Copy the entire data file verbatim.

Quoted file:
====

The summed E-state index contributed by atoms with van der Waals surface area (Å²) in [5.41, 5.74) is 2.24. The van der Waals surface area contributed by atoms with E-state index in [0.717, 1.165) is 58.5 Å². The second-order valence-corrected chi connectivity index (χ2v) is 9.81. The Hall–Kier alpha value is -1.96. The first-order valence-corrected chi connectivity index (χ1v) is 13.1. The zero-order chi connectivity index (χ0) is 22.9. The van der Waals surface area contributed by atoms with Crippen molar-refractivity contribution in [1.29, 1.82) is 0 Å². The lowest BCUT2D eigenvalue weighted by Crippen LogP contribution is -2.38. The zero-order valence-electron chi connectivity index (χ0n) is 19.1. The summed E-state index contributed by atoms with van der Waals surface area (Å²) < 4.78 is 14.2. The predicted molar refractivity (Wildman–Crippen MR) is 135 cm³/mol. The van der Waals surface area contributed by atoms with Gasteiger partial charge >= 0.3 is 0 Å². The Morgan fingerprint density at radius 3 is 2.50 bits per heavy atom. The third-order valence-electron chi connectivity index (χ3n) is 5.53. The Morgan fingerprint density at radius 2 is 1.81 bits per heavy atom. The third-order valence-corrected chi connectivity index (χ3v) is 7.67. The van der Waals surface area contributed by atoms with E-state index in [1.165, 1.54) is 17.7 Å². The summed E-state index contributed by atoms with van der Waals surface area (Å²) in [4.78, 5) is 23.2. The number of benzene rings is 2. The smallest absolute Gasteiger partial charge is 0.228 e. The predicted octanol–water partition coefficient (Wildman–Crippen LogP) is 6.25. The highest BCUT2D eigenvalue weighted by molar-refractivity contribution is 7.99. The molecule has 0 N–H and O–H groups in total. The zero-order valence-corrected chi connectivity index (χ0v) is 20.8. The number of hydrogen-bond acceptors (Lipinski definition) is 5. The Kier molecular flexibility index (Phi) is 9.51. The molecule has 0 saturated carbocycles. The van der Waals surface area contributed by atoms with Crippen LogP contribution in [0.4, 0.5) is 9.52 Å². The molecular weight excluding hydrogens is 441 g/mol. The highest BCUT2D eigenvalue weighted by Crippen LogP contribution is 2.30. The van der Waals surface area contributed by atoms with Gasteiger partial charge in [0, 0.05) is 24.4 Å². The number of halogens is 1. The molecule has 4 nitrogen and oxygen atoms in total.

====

The summed E-state index contributed by atoms with van der Waals surface area (Å²) in [5.41, 5.74) is 2.24. The van der Waals surface area contributed by atoms with E-state index in [0.717, 1.165) is 58.5 Å². The second-order valence-corrected chi connectivity index (χ2v) is 9.81. The Hall–Kier alpha value is -1.96. The first-order valence-corrected chi connectivity index (χ1v) is 13.1. The zero-order chi connectivity index (χ0) is 22.9. The van der Waals surface area contributed by atoms with Crippen molar-refractivity contribution in [1.29, 1.82) is 0 Å². The lowest BCUT2D eigenvalue weighted by Crippen LogP contribution is -2.38. The zero-order valence-electron chi connectivity index (χ0n) is 19.1. The summed E-state index contributed by atoms with van der Waals surface area (Å²) < 4.78 is 14.2. The predicted molar refractivity (Wildman–Crippen MR) is 135 cm³/mol. The van der Waals surface area contributed by atoms with Gasteiger partial charge >= 0.3 is 0 Å². The Morgan fingerprint density at radius 3 is 2.50 bits per heavy atom. The third-order valence-electron chi connectivity index (χ3n) is 5.53. The Morgan fingerprint density at radius 2 is 1.81 bits per heavy atom. The third-order valence-corrected chi connectivity index (χ3v) is 7.67. The van der Waals surface area contributed by atoms with E-state index in [1.165, 1.54) is 17.7 Å². The summed E-state index contributed by atoms with van der Waals surface area (Å²) in [4.78, 5) is 23.2. The number of benzene rings is 2. The smallest absolute Gasteiger partial charge is 0.228 e. The predicted octanol–water partition coefficient (Wildman–Crippen LogP) is 6.25. The highest BCUT2D eigenvalue weighted by molar-refractivity contribution is 7.99. The molecule has 0 N–H and O–H groups in total. The zero-order valence-corrected chi connectivity index (χ0v) is 20.8. The number of hydrogen-bond acceptors (Lipinski definition) is 5. The Kier molecular flexibility index (Phi) is 9.51. The molecule has 0 saturated carbocycles. The van der Waals surface area contributed by atoms with Crippen LogP contribution in [0.4, 0.5) is 9.52 Å². The molecular weight excluding hydrogens is 441 g/mol. The highest BCUT2D eigenvalue weighted by Crippen LogP contribution is 2.30. The van der Waals surface area contributed by atoms with Gasteiger partial charge in [0, 0.05) is 24.4 Å². The number of halogens is 1. The molecule has 4 nitrogen and oxygen atoms in total.